Running containerized applications in production is still relatively new within enterprise IT infrastructures, but Microsoft’s Azure Container Service aims at making the process simpler and less worrisome for IT leaders.
Azure Container Service provides simplified configurations of proven open source container technology and optimizes it all for the cloud, according to Microsoft. The Azure Container Service allows administrators to set up the system in a few clicks, and then deploy production container-based applications on a framework which is designed to help manage them at scale.
Azure Container Service is built on 100 percent open source software and offers users the choice of running it with Kubernetes, with the distributed operating system, DC/OS, which is based on the Apache Mesos distributed systems kernel, or on Docker Swarm.
A container image is a lightweight, stand-alone, executable software package that includes the code, runtime, system tools, system libraries, settings and other needed components, according to Docker. It will run the same way, regardless of what environment it is run in, and isolates the software from its surroundings in its own “container.” Multiple containers can run on the same machine and can share the OS kernel with other containers, each running as isolated processes.
Containers take up less space than virtual machines, with image sizes typically in the tens of MBs in size, and they start up almost instantly, compared to VMs, which take up far more space and start more slowly.
By using Azure Container Service, enterprises can begin to plan, configure and run their first containerized applications in production with flexibility and direct assistance, compared to figuring it all out on their own.
The service was introduced in 2016 by Microsoft to help enterprises ease their IT path into this nascent technology, wrote Ross Gardler, senior program manager of Azure, in a Microsoft blog post.
“Organizations are already experimenting with container technology in an effort to understand what they mean for applications in the cloud and on-premises, and how to best use them for their specific development and IT operations scenarios,” wrote Gardler. “However, as organizations adopt containers and look to scale them in production, they discover that deploying and operating containerized application workloads is a non-trivial exercise. The complexity of tracking and managing high-density containers at scale grows at an exponential rate, making traditional, hands-on management approaches ineffective.”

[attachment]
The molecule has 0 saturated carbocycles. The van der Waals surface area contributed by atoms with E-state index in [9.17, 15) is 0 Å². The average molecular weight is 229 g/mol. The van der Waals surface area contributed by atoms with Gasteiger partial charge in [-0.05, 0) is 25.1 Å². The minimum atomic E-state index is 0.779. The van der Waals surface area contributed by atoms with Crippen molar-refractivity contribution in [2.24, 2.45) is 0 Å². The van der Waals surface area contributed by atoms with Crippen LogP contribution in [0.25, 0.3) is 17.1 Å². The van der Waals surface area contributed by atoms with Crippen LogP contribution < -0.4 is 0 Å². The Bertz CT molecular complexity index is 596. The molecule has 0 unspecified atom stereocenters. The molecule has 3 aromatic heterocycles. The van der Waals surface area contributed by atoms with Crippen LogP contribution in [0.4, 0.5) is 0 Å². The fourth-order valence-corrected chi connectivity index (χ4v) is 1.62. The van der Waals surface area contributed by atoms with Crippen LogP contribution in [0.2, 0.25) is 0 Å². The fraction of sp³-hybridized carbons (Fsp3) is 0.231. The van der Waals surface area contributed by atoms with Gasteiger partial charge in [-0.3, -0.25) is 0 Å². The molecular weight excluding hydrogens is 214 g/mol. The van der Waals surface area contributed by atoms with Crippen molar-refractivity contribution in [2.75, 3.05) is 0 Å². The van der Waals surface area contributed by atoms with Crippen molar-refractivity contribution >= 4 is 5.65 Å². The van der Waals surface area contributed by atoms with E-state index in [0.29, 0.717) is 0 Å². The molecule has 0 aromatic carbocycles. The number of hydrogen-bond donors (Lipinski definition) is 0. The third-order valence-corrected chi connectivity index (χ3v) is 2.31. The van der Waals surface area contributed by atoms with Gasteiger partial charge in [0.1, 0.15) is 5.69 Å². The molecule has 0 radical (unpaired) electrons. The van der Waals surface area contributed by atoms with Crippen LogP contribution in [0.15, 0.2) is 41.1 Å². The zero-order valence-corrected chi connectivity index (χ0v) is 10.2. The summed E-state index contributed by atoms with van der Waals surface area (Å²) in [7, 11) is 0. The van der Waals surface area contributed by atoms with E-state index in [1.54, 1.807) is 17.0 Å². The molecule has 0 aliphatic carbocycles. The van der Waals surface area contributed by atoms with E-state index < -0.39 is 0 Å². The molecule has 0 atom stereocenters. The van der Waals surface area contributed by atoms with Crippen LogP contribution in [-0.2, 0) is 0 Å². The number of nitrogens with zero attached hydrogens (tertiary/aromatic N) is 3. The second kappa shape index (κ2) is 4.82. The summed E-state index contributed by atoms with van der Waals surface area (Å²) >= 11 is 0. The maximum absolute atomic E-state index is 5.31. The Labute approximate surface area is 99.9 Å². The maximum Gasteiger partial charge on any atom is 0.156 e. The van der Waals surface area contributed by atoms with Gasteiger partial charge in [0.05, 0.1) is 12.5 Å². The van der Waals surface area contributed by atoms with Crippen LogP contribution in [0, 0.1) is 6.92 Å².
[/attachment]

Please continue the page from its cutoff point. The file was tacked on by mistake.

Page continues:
By using Azure Container Service, enterprises can get a fast way to jump into running containerized applications, while having easily-available support, tools and assistance from a growing Azure Container Service community and ecosystem.
With Docker image support and open source software in the orchestration layer, enterprise applications are then fully portable across any cloud or for use on-premises.
Using Kubernetes with Azure Container Service, enterprises can quickly provision clusters to be up and running, while simplifying their monitoring and cluster management through auto upgrades and a built-in operations console, all while running their critical business workloads on Azure.
Azure Cloud Service users who choose to run it with DC/OS gain a host of benefits, including high availability, constraints-based deployment, service discovery and load balancing, a wide range of operations metrics and rolling upgrades for zero downtime, according to Microsoft.
Users who chose the Docker Swarm version gain the benefits of the maturing Docker stack, including command line access, a popular Docker Remote API for access to third party tools, high performance orchestration at scale and constraints-based deployment.
Whichever option enterprises choose, Azure Container Services users only pay for the resources they consume. There are no per-cluster charges, according to Microsoft.